A mercenary is a person who takes part in an armed conflict, motivated to take part in the hostilities by the desire for private gain.
Mercenaries have a long and sometimes distinguished, sometimes inglorious past. Some of the more famous mercs include those Hoplites used by the Greeks in their city state armies during the bronze age (300bc) and by Alexander the Great.
Roman and Byzantine armies used them extensively (sometimes getting honourable service, sometimes getting total betrayal) right up till 1453. German Landsneckt and Swiss mercenary pikemen duelled it out (mostly fulfilling their commissions) during the Renaissance but with the advent of nationalism, the mercenary fell into disrepute, distrust and disuse.
In more modern times mercenaries are totally reviled due to coup attempts by mercs in African and South American countries. However, it should be noted that the French Foreign Legion and the Gurkhas are NOT mercenaries under the laws of war - even if some journalists do describe them as mercenaries.
The USA has some ground rules and terms for 'Private Military Contractors':-
- A mercenary shall not have the right to be a combatant or a prisoner of war.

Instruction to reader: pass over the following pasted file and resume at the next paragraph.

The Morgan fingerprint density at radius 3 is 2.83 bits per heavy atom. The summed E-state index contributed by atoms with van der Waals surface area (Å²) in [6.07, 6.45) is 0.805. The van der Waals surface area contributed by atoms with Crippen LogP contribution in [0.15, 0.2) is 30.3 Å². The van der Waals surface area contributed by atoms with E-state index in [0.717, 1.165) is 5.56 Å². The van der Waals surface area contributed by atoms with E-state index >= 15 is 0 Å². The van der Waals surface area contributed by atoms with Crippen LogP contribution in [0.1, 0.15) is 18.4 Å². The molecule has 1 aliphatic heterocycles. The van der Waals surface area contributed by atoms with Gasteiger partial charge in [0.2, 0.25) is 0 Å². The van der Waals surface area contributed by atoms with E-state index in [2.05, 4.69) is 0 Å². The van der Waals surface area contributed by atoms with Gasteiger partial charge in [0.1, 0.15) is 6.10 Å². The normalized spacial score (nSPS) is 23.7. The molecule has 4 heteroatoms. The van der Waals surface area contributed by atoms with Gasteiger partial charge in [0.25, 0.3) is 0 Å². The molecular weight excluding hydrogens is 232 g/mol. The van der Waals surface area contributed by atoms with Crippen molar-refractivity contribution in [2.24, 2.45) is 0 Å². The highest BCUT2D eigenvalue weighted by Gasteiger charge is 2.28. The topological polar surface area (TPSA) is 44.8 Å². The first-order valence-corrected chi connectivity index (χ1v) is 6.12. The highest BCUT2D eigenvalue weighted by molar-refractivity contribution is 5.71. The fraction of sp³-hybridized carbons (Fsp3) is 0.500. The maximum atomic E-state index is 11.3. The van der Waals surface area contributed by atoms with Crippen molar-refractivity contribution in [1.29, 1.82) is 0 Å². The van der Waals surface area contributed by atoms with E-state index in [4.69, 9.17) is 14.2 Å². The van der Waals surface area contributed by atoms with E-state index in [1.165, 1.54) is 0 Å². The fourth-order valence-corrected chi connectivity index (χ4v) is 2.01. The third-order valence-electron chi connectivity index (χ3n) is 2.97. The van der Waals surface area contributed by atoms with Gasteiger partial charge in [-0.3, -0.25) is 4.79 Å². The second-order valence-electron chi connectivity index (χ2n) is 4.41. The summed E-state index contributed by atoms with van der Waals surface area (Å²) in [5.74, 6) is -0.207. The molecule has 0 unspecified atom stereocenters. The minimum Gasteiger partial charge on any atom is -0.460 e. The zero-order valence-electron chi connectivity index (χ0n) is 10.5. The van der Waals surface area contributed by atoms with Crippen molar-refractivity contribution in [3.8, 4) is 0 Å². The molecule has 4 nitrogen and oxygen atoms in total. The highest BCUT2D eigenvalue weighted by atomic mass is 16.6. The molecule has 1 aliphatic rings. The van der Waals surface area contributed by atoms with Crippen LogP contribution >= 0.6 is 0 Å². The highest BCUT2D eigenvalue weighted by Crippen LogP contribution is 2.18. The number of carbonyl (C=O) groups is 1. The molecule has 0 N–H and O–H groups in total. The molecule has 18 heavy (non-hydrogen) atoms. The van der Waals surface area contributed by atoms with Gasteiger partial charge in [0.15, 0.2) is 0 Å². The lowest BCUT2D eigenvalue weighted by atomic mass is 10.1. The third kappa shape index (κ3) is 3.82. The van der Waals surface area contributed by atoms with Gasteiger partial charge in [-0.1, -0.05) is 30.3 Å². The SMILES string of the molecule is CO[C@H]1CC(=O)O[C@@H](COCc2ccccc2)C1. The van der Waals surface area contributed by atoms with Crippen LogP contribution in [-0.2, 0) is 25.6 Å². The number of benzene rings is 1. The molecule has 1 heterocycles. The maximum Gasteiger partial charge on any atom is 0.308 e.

- A mercenary is any person who:
- is specially recruited locally or abroad in order to fight in an armed conflict;
- does, in fact, take a direct part in the hostilities;
- is motivated to take part in the hostilities essentially by the desire for private gain and, in fact, is promised, by or on behalf of a Party to the conflict, material compensation substantially in excess of that promised or paid to combatants of similar ranks and functions in the armed forces of that Party;
- is neither a national of a Party to the conflict nor a resident of territory controlled by a Party to the conflict;
- is not a member of the armed forces of a Party to the conflict; and
- has not been sent by a State which is not a Party to the conflict on official duty as a member of its armed forces.